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Essentially, a noun clause is a phrase or part of a sentence that acts as a noun. The noun clause functions in the same way as a noun or pronoun, establishing a subject or object in the sentence. A noun is generally accepted to be a person, a place, or a thing. In a sentence, the noun serves as the primary focus.
For the most part, a noun will answer who or what about the verb, which is the sentence’s action word. Noun clauses generally are the same as nouns, except that they are made up of two or more words, and nouns are single words. For example, in the sentence "Leslie did not know that her friend could sing," the word “Leslie" is a noun, and the phrase “that she could sing” is a noun clause.
The easiest way to identify a phrase as a noun clause is to locate the verb in the sentence and then ask who or what about it. “Know” acts as the verb in the example sentence. The answer to the question "What didn’t Leslie know?" is "that her friend could sing." Thus, “that her friend could sing” is a noun clause in this sentence.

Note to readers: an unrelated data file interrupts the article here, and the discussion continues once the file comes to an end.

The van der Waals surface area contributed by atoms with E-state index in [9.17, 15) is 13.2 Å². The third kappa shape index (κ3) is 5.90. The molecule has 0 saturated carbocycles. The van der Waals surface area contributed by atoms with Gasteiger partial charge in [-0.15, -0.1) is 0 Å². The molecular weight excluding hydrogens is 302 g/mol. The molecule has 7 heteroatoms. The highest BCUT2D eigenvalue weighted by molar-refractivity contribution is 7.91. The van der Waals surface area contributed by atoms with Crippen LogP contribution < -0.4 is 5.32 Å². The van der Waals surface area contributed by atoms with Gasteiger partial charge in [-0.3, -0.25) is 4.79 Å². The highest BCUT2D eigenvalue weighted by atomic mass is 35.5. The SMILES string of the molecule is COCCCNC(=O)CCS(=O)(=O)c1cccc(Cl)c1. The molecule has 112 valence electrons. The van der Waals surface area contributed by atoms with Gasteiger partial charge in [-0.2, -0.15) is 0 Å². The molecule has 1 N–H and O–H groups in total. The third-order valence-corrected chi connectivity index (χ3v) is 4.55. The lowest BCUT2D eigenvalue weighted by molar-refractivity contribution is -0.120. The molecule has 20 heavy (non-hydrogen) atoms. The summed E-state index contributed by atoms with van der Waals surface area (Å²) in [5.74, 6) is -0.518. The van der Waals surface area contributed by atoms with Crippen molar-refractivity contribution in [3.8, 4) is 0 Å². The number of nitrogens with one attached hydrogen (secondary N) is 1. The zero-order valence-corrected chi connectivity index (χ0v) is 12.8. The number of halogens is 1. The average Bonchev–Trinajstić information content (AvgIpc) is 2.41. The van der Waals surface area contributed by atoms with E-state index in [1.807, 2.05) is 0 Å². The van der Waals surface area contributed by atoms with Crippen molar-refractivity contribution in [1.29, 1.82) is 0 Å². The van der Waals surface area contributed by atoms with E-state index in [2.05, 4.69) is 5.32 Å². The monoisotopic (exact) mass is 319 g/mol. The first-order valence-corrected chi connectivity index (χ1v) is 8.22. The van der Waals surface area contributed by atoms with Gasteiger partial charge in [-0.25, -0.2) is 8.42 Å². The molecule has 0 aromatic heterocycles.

There are three main types of noun clauses. The first type of noun clause begins with a question word, such as who, what, where or when. In the sentence "It doesn’t matter where we are going for dinner," the phrase “where we are going for dinner” is a noun clause.
Other noun clauses start with either “whether” or “if,” as in the sentence "He can’t decide whether to go." “Decide” is the verb in this sentence. “Whether to go" explains what he can’t decide and is a noun clause.
The third main type of noun clause begins with “that.” The first example, “Leslie didn’t know that her friend could sing,” shows this type of noun clause. “That her friend could sing” works as an object in this sentence.
Just like nouns, noun clauses can operate in several ways within a sentence. A noun clause can take the place of the noun and work as the subject or object of a verb. In the sentence "What the team did shocked its fans," the phrase “what the team did” is the subject of the sentence and acts as a noun clause in place of a single noun.
Noun clauses also can be used as object prepositions in a sentence or as subject complements. In the sentence "The players' mistake was that they refused to play zone defense," the phrase "that they refused to play zone defense” is a subject complement. Although “the players' mistake” is actually the subject in the sentence, “that they refused to play zone defense” is a complement to that subject.
Although noun clauses can be somewhat trying to understand, they are relatively easy to identify after one understands what they are and how they work. Sometimes it takes more than one word to fully express an idea or to fully answer a question. When this happens, a noun clause is often used in place of the noun itself.
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